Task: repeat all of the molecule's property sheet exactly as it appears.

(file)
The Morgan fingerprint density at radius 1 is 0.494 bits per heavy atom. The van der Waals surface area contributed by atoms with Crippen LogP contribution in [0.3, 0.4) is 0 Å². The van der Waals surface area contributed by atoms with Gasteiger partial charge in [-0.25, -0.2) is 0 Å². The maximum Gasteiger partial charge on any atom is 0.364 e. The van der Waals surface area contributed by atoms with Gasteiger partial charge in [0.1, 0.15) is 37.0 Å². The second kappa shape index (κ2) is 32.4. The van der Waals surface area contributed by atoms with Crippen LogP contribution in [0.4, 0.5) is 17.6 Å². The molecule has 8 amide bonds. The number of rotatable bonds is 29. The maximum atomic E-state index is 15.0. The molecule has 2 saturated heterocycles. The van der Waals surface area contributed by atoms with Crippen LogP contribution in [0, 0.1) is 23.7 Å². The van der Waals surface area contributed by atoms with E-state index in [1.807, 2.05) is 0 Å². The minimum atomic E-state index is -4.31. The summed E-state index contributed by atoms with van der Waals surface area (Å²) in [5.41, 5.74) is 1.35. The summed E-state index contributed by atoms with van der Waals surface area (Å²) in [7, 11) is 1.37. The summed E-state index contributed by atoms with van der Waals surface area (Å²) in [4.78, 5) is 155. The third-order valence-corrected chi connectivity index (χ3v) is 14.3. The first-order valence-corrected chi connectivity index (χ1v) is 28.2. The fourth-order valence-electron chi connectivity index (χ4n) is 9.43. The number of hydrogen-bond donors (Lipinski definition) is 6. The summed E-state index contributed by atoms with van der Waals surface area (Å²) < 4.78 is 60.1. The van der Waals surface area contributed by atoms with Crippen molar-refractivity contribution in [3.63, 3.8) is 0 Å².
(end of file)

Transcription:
The Morgan fingerprint density at radius 1 is 0.494 bits per heavy atom. The van der Waals surface area contributed by atoms with Crippen LogP contribution in [0.3, 0.4) is 0 Å². The van der Waals surface area contributed by atoms with Gasteiger partial charge in [-0.25, -0.2) is 0 Å². The maximum Gasteiger partial charge on any atom is 0.364 e. The van der Waals surface area contributed by atoms with Gasteiger partial charge in [0.1, 0.15) is 37.0 Å². The second kappa shape index (κ2) is 32.4. The van der Waals surface area contributed by atoms with Crippen LogP contribution in [0.4, 0.5) is 17.6 Å². The molecule has 8 amide bonds. The number of rotatable bonds is 29. The maximum atomic E-state index is 15.0. The molecule has 2 saturated heterocycles. The van der Waals surface area contributed by atoms with Crippen LogP contribution in [0, 0.1) is 23.7 Å². The van der Waals surface area contributed by atoms with E-state index in [1.807, 2.05) is 0 Å². The minimum atomic E-state index is -4.31. The summed E-state index contributed by atoms with van der Waals surface area (Å²) in [5.41, 5.74) is 1.35. The summed E-state index contributed by atoms with van der Waals surface area (Å²) in [7, 11) is 1.37. The summed E-state index contributed by atoms with van der Waals surface area (Å²) in [4.78, 5) is 155. The third-order valence-corrected chi connectivity index (χ3v) is 14.3. The first-order valence-corrected chi connectivity index (χ1v) is 28.2. The fourth-order valence-electron chi connectivity index (χ4n) is 9.43. The number of hydrogen-bond donors (Lipinski definition) is 6. The summed E-state index contributed by atoms with van der Waals surface area (Å²) < 4.78 is 60.1. The van der Waals surface area contributed by atoms with Crippen molar-refractivity contribution in [3.63, 3.8) is 0 Å².